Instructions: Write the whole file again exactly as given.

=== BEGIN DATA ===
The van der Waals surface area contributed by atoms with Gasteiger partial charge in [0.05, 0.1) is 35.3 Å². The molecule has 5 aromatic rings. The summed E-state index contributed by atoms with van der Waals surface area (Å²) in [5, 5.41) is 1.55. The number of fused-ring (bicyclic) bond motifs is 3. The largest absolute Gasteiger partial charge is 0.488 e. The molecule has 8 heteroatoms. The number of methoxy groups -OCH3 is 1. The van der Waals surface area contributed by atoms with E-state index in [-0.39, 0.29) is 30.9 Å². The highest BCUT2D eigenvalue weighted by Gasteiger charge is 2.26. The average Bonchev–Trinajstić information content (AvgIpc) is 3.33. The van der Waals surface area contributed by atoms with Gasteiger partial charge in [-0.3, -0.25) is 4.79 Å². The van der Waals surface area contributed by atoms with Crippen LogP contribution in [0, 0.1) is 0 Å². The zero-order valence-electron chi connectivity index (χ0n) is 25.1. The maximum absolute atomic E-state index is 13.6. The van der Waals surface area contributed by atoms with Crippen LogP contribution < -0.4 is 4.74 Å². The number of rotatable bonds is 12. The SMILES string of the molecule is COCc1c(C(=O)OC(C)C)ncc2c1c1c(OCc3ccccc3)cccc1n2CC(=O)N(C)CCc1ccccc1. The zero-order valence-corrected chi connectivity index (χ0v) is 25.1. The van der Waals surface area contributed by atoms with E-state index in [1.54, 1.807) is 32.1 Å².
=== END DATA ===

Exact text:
The van der Waals surface area contributed by atoms with Gasteiger partial charge in [0.05, 0.1) is 35.3 Å². The molecule has 5 aromatic rings. The summed E-state index contributed by atoms with van der Waals surface area (Å²) in [5, 5.41) is 1.55. The number of fused-ring (bicyclic) bond motifs is 3. The largest absolute Gasteiger partial charge is 0.488 e. The molecule has 8 heteroatoms. The number of methoxy groups -OCH3 is 1. The van der Waals surface area contributed by atoms with E-state index in [-0.39, 0.29) is 30.9 Å². The highest BCUT2D eigenvalue weighted by Gasteiger charge is 2.26. The average Bonchev–Trinajstić information content (AvgIpc) is 3.33. The van der Waals surface area contributed by atoms with Gasteiger partial charge in [-0.3, -0.25) is 4.79 Å². The van der Waals surface area contributed by atoms with Crippen LogP contribution in [0, 0.1) is 0 Å². The zero-order valence-electron chi connectivity index (χ0n) is 25.1. The maximum absolute atomic E-state index is 13.6. The van der Waals surface area contributed by atoms with Crippen LogP contribution < -0.4 is 4.74 Å². The number of rotatable bonds is 12. The SMILES string of the molecule is COCc1c(C(=O)OC(C)C)ncc2c1c1c(OCc3ccccc3)cccc1n2CC(=O)N(C)CCc1ccccc1. The zero-order valence-corrected chi connectivity index (χ0v) is 25.1. The van der Waals surface area contributed by atoms with E-state index in [1.54, 1.807) is 32.1 Å².